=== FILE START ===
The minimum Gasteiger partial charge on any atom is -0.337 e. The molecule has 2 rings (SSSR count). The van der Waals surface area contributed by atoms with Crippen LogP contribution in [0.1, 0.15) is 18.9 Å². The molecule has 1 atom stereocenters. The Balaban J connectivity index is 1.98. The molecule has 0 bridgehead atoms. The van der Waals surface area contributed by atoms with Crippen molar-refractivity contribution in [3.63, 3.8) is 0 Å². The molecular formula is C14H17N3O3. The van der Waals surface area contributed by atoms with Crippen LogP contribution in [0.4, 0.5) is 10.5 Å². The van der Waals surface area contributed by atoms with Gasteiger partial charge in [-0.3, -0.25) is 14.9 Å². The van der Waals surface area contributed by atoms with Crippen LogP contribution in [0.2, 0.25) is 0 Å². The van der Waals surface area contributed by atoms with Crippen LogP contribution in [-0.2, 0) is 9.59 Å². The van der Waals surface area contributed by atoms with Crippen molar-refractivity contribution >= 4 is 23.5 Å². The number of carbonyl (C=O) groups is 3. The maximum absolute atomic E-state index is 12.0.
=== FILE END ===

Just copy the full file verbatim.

The minimum Gasteiger partial charge on any atom is -0.337 e. The molecule has 2 rings (SSSR count). The van der Waals surface area contributed by atoms with Crippen LogP contribution in [0.1, 0.15) is 18.9 Å². The molecule has 1 atom stereocenters. The Balaban J connectivity index is 1.98. The molecule has 0 bridgehead atoms. The van der Waals surface area contributed by atoms with Crippen molar-refractivity contribution in [3.63, 3.8) is 0 Å². The molecular formula is C14H17N3O3. The van der Waals surface area contributed by atoms with Crippen LogP contribution in [0.4, 0.5) is 10.5 Å². The van der Waals surface area contributed by atoms with Gasteiger partial charge in [-0.3, -0.25) is 14.9 Å². The van der Waals surface area contributed by atoms with Crippen LogP contribution in [0.2, 0.25) is 0 Å². The van der Waals surface area contributed by atoms with Crippen LogP contribution in [-0.2, 0) is 9.59 Å². The van der Waals surface area contributed by atoms with Crippen molar-refractivity contribution >= 4 is 23.5 Å². The number of carbonyl (C=O) groups is 3. The maximum absolute atomic E-state index is 12.0.